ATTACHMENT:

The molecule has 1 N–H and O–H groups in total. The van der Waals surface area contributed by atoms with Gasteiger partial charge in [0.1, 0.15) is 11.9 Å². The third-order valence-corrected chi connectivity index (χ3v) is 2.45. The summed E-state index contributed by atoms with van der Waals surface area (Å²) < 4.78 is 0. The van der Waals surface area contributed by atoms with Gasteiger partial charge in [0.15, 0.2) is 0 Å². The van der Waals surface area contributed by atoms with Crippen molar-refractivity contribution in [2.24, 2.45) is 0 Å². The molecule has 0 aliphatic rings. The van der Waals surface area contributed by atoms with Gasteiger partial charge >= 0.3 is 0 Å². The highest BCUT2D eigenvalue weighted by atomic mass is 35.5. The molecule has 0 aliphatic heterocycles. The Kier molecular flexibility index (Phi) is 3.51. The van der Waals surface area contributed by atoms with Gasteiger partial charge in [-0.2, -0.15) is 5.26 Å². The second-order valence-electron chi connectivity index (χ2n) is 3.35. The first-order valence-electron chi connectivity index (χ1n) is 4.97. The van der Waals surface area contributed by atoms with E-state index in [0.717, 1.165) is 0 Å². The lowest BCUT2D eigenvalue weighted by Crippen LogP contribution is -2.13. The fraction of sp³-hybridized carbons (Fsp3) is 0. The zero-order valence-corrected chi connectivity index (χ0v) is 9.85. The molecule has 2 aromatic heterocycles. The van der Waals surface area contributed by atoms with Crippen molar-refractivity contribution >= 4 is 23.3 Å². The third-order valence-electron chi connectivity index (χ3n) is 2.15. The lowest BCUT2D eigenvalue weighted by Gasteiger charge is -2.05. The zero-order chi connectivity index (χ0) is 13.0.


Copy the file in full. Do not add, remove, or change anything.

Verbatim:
The molecule has 1 N–H and O–H groups in total. The van der Waals surface area contributed by atoms with Gasteiger partial charge in [0.1, 0.15) is 11.9 Å². The third-order valence-corrected chi connectivity index (χ3v) is 2.45. The summed E-state index contributed by atoms with van der Waals surface area (Å²) < 4.78 is 0. The van der Waals surface area contributed by atoms with Gasteiger partial charge in [0.15, 0.2) is 0 Å². The van der Waals surface area contributed by atoms with Crippen molar-refractivity contribution in [2.24, 2.45) is 0 Å². The molecule has 0 aliphatic rings. The van der Waals surface area contributed by atoms with Gasteiger partial charge >= 0.3 is 0 Å². The highest BCUT2D eigenvalue weighted by atomic mass is 35.5. The molecule has 0 aliphatic heterocycles. The Kier molecular flexibility index (Phi) is 3.51. The van der Waals surface area contributed by atoms with Gasteiger partial charge in [-0.2, -0.15) is 5.26 Å². The second-order valence-electron chi connectivity index (χ2n) is 3.35. The first-order valence-electron chi connectivity index (χ1n) is 4.97. The van der Waals surface area contributed by atoms with E-state index in [0.717, 1.165) is 0 Å². The lowest BCUT2D eigenvalue weighted by Crippen LogP contribution is -2.13. The fraction of sp³-hybridized carbons (Fsp3) is 0. The zero-order valence-corrected chi connectivity index (χ0v) is 9.85. The molecule has 2 aromatic heterocycles. The van der Waals surface area contributed by atoms with Crippen molar-refractivity contribution >= 4 is 23.3 Å². The third-order valence-electron chi connectivity index (χ3n) is 2.15. The lowest BCUT2D eigenvalue weighted by Gasteiger charge is -2.05. The zero-order chi connectivity index (χ0) is 13.0.